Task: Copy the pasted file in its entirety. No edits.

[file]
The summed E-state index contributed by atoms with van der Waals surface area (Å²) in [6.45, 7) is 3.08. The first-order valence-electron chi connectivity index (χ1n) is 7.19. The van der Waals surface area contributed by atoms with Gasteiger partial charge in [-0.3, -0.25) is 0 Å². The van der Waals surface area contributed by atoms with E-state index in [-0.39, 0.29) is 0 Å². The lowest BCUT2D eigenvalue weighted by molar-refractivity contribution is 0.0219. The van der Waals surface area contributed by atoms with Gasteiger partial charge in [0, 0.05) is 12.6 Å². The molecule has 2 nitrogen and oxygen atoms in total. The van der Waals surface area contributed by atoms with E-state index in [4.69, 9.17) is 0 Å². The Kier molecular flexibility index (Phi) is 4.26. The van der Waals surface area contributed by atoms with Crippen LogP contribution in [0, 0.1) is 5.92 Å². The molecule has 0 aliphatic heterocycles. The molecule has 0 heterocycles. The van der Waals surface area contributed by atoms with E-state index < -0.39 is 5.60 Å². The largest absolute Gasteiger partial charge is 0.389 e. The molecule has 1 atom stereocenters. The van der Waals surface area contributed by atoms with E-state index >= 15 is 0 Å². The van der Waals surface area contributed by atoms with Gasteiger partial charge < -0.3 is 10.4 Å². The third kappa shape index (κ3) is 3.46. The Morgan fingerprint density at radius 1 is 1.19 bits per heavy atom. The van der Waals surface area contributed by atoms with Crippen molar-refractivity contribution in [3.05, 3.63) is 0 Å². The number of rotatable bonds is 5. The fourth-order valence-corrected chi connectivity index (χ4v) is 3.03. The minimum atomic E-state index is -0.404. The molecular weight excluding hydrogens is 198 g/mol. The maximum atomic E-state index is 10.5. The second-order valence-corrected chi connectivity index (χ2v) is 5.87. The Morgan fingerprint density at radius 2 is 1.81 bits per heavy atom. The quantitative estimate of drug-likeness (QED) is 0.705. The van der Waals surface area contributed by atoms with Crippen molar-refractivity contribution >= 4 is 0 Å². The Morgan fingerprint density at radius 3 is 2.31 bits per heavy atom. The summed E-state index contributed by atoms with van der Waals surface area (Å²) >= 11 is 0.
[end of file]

The summed E-state index contributed by atoms with van der Waals surface area (Å²) in [6.45, 7) is 3.08. The first-order valence-electron chi connectivity index (χ1n) is 7.19. The van der Waals surface area contributed by atoms with Gasteiger partial charge in [-0.3, -0.25) is 0 Å². The van der Waals surface area contributed by atoms with E-state index in [-0.39, 0.29) is 0 Å². The lowest BCUT2D eigenvalue weighted by molar-refractivity contribution is 0.0219. The van der Waals surface area contributed by atoms with Gasteiger partial charge in [0, 0.05) is 12.6 Å². The molecule has 2 nitrogen and oxygen atoms in total. The van der Waals surface area contributed by atoms with E-state index in [4.69, 9.17) is 0 Å². The Kier molecular flexibility index (Phi) is 4.26. The van der Waals surface area contributed by atoms with Crippen LogP contribution in [0, 0.1) is 5.92 Å². The molecule has 0 aliphatic heterocycles. The molecule has 0 heterocycles. The van der Waals surface area contributed by atoms with E-state index < -0.39 is 5.60 Å². The largest absolute Gasteiger partial charge is 0.389 e. The molecule has 1 atom stereocenters. The van der Waals surface area contributed by atoms with E-state index >= 15 is 0 Å². The van der Waals surface area contributed by atoms with Gasteiger partial charge < -0.3 is 10.4 Å². The third kappa shape index (κ3) is 3.46. The Morgan fingerprint density at radius 1 is 1.19 bits per heavy atom. The van der Waals surface area contributed by atoms with Crippen molar-refractivity contribution in [3.05, 3.63) is 0 Å². The number of rotatable bonds is 5. The fourth-order valence-corrected chi connectivity index (χ4v) is 3.03. The minimum atomic E-state index is -0.404. The molecular weight excluding hydrogens is 198 g/mol. The maximum atomic E-state index is 10.5. The second-order valence-corrected chi connectivity index (χ2v) is 5.87. The Morgan fingerprint density at radius 2 is 1.81 bits per heavy atom. The quantitative estimate of drug-likeness (QED) is 0.705. The van der Waals surface area contributed by atoms with Crippen molar-refractivity contribution >= 4 is 0 Å². The Morgan fingerprint density at radius 3 is 2.31 bits per heavy atom. The summed E-state index contributed by atoms with van der Waals surface area (Å²) >= 11 is 0.